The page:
Workers in the West Midlands saw their salaries fall by more than £400 last year, official figures show.
Staff in the private sector suffered the biggest cuts, but public sector workers also saw pay cut in real terms. The West Midlands continues to lag behind wages in the South and Scotland.
The figures were revealed by an annual survey carried out by the Office for National Statistics.
The median salary for a full-time worker in the region, including overtime and any bonuses, is £24,920 – down from £25,328 in 2013.
This is a fall of £408 a year, and means salaries were cut by 1.6 per cent for people right in the middle of the pay scale.
And this is before inflation is taken into account. The official measure of inflation, the Consumer Price Index, is currently running at 1.3 per cent.
An alternative measure, the Retail Price Index, which includes housing costs, is running at 2.3 per cent.
This suggests that pay is falling at a time when the cost of living is increasing. The region is also bucking the national trend, because across the UK as a whole salaries rose slightly – but only by 0.7 per cent, far below inflation.
The median private sector salary in the West Midlands fell from £24,247 in 2013 to £23,769 this year, a fall of two per cent.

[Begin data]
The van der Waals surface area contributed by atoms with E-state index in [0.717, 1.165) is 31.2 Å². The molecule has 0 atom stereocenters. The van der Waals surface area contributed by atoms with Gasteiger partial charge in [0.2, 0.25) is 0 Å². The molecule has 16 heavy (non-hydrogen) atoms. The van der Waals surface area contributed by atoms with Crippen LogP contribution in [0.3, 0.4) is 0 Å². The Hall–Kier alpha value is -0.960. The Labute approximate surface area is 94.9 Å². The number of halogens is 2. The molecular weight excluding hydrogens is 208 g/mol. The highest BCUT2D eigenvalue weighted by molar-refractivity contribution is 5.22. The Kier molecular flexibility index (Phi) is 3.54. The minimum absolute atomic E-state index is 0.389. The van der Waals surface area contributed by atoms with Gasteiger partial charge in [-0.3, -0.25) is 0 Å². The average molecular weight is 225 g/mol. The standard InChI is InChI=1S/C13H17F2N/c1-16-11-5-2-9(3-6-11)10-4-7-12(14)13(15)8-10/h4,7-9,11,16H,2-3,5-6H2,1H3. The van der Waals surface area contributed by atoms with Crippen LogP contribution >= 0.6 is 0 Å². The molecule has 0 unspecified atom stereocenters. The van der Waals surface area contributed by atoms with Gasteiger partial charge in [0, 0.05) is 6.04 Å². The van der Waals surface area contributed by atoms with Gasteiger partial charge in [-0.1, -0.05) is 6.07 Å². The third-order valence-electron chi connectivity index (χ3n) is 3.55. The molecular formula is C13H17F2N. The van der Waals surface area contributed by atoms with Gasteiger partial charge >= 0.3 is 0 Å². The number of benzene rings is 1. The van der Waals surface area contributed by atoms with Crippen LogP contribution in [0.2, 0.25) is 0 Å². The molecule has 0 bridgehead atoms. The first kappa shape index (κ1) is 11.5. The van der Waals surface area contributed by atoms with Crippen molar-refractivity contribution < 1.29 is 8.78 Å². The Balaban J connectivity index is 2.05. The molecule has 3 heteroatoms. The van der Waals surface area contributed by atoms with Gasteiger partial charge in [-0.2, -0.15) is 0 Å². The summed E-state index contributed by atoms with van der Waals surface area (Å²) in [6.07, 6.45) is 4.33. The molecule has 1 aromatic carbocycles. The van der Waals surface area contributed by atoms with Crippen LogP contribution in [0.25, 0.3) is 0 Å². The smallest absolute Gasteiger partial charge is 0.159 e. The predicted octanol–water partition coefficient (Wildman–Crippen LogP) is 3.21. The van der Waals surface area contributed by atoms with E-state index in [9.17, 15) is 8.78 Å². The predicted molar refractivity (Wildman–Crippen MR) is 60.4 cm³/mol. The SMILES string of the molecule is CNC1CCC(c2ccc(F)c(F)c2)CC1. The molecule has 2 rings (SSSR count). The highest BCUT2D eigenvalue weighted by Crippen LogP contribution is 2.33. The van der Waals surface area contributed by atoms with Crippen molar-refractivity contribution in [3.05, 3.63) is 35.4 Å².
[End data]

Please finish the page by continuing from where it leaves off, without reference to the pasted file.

Public sector pay in the region remained roughly level at £28,393 per annum (a fall of £7 per annum). However, this is a real terms cut once inflation is taken into account.
If earners are ranked according to salary, with the lowest paid at one end and the highest at the other, the median salary would be the salary earned by the person in the middle.
There continues to be a massive gap in the amount earned by men and women.
Median pay for male full-time workers in the West Midlands is £27,230 per annum, while for women it is £21,841 – more than £5,000 a year less. Even so, the gender pay gap appears to be falling. The statistics do not mean women are paid less for doing the same job, as they may reflect men and women doing different jobs. Nationally, the median weekly salary is £27,195.
The official statistics also show that one in ten West Midlands workers with a full-time job have annual earnings of £13,891 or less.
TUC general secretary Frances O’Grady said: “Ordinary households are not sharing in the recovery and the recession in their wages continues despite the economy’s return to growth.”
Nicky Morgan, the Minister for Women and Equalities, highlighted figures showing the gender pay gap had narrowed, but added: “There is more to be done and the Government will continue to work with industry to make sure it reduces even further.”